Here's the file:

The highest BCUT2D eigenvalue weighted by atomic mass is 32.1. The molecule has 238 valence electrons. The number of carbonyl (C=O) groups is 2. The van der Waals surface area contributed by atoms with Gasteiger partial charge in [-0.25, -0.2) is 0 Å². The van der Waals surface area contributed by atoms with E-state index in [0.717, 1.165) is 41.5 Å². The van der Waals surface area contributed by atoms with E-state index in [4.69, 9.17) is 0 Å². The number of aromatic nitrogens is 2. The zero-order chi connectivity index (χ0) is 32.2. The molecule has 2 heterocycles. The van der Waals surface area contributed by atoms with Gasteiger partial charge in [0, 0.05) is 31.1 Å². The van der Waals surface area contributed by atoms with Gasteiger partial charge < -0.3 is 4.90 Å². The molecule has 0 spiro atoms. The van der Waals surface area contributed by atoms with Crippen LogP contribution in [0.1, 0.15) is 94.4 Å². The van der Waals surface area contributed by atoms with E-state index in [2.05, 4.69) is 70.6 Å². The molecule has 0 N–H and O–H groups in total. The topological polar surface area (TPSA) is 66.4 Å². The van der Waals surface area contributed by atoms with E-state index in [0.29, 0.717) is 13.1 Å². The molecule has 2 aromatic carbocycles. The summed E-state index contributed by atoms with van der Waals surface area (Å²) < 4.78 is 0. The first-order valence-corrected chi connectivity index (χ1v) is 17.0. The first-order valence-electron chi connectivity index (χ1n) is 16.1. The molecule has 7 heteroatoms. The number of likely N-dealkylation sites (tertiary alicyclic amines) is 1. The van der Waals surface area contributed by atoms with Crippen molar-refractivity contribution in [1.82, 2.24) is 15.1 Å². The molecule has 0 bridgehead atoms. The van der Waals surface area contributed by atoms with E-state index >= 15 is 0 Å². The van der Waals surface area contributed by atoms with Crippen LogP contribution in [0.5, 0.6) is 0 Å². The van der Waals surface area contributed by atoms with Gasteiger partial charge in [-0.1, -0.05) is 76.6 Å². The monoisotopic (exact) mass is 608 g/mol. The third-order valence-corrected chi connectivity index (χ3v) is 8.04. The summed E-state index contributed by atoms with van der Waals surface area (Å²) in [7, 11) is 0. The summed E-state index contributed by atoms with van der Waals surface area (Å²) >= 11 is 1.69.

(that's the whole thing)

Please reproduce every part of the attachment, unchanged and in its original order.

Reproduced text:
The highest BCUT2D eigenvalue weighted by atomic mass is 32.1. The molecule has 238 valence electrons. The number of carbonyl (C=O) groups is 2. The van der Waals surface area contributed by atoms with Gasteiger partial charge in [-0.25, -0.2) is 0 Å². The van der Waals surface area contributed by atoms with E-state index in [0.717, 1.165) is 41.5 Å². The van der Waals surface area contributed by atoms with E-state index in [4.69, 9.17) is 0 Å². The number of aromatic nitrogens is 2. The zero-order chi connectivity index (χ0) is 32.2. The molecule has 2 heterocycles. The van der Waals surface area contributed by atoms with Gasteiger partial charge in [0, 0.05) is 31.1 Å². The van der Waals surface area contributed by atoms with Gasteiger partial charge < -0.3 is 4.90 Å². The molecule has 0 spiro atoms. The van der Waals surface area contributed by atoms with Crippen LogP contribution in [0.1, 0.15) is 94.4 Å². The van der Waals surface area contributed by atoms with E-state index in [2.05, 4.69) is 70.6 Å². The molecule has 0 N–H and O–H groups in total. The topological polar surface area (TPSA) is 66.4 Å². The van der Waals surface area contributed by atoms with E-state index in [0.29, 0.717) is 13.1 Å². The molecule has 2 aromatic carbocycles. The summed E-state index contributed by atoms with van der Waals surface area (Å²) < 4.78 is 0. The first-order valence-corrected chi connectivity index (χ1v) is 17.0. The first-order valence-electron chi connectivity index (χ1n) is 16.1. The molecule has 7 heteroatoms. The number of likely N-dealkylation sites (tertiary alicyclic amines) is 1. The van der Waals surface area contributed by atoms with Crippen molar-refractivity contribution in [1.82, 2.24) is 15.1 Å². The molecule has 0 bridgehead atoms. The van der Waals surface area contributed by atoms with E-state index >= 15 is 0 Å². The van der Waals surface area contributed by atoms with Crippen LogP contribution in [0.5, 0.6) is 0 Å². The van der Waals surface area contributed by atoms with Gasteiger partial charge in [-0.1, -0.05) is 76.6 Å². The monoisotopic (exact) mass is 608 g/mol. The third-order valence-corrected chi connectivity index (χ3v) is 8.04. The summed E-state index contributed by atoms with van der Waals surface area (Å²) in [7, 11) is 0. The summed E-state index contributed by atoms with van der Waals surface area (Å²) >= 11 is 1.69.